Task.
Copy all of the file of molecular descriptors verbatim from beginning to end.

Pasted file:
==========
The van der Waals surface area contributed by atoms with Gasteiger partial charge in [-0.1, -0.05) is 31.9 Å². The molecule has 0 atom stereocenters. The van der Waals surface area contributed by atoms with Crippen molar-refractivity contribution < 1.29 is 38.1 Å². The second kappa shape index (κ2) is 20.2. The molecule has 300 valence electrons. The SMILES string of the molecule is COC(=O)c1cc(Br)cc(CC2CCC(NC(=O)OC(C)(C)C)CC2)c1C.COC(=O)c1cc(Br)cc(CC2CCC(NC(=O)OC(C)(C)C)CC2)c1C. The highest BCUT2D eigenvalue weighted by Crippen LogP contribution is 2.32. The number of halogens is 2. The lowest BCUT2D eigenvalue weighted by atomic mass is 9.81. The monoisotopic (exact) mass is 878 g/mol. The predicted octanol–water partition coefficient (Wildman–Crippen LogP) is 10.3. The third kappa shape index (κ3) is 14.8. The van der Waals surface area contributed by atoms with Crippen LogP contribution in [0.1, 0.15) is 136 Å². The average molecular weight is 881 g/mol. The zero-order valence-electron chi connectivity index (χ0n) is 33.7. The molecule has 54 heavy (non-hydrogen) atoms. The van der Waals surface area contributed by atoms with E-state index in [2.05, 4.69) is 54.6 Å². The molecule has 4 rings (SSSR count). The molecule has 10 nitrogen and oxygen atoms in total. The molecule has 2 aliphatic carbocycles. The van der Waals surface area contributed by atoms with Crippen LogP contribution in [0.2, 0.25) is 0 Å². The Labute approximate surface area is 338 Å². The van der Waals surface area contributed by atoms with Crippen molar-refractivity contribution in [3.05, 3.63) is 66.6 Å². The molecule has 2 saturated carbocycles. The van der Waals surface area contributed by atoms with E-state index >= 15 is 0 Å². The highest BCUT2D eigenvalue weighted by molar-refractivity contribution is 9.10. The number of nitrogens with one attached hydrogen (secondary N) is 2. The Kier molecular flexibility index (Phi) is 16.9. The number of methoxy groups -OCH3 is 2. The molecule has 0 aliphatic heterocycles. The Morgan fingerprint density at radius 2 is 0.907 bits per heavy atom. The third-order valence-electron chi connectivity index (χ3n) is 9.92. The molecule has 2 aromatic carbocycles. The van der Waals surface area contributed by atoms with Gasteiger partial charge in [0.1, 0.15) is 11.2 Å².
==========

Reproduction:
The van der Waals surface area contributed by atoms with Gasteiger partial charge in [-0.1, -0.05) is 31.9 Å². The molecule has 0 atom stereocenters. The van der Waals surface area contributed by atoms with Crippen molar-refractivity contribution < 1.29 is 38.1 Å². The second kappa shape index (κ2) is 20.2. The molecule has 300 valence electrons. The SMILES string of the molecule is COC(=O)c1cc(Br)cc(CC2CCC(NC(=O)OC(C)(C)C)CC2)c1C.COC(=O)c1cc(Br)cc(CC2CCC(NC(=O)OC(C)(C)C)CC2)c1C. The highest BCUT2D eigenvalue weighted by Crippen LogP contribution is 2.32. The number of halogens is 2. The lowest BCUT2D eigenvalue weighted by atomic mass is 9.81. The monoisotopic (exact) mass is 878 g/mol. The predicted octanol–water partition coefficient (Wildman–Crippen LogP) is 10.3. The third kappa shape index (κ3) is 14.8. The van der Waals surface area contributed by atoms with Crippen LogP contribution in [0.1, 0.15) is 136 Å². The average molecular weight is 881 g/mol. The zero-order valence-electron chi connectivity index (χ0n) is 33.7. The molecule has 54 heavy (non-hydrogen) atoms. The van der Waals surface area contributed by atoms with E-state index in [2.05, 4.69) is 54.6 Å². The molecule has 4 rings (SSSR count). The molecule has 10 nitrogen and oxygen atoms in total. The molecule has 2 aliphatic carbocycles. The van der Waals surface area contributed by atoms with Crippen LogP contribution in [0.2, 0.25) is 0 Å². The Labute approximate surface area is 338 Å². The van der Waals surface area contributed by atoms with Crippen molar-refractivity contribution in [3.05, 3.63) is 66.6 Å². The molecule has 2 saturated carbocycles. The van der Waals surface area contributed by atoms with E-state index >= 15 is 0 Å². The highest BCUT2D eigenvalue weighted by molar-refractivity contribution is 9.10. The number of nitrogens with one attached hydrogen (secondary N) is 2. The Kier molecular flexibility index (Phi) is 16.9. The number of methoxy groups -OCH3 is 2. The molecule has 0 aliphatic heterocycles. The Morgan fingerprint density at radius 2 is 0.907 bits per heavy atom. The third-order valence-electron chi connectivity index (χ3n) is 9.92. The molecule has 2 aromatic carbocycles. The van der Waals surface area contributed by atoms with Gasteiger partial charge in [0.1, 0.15) is 11.2 Å².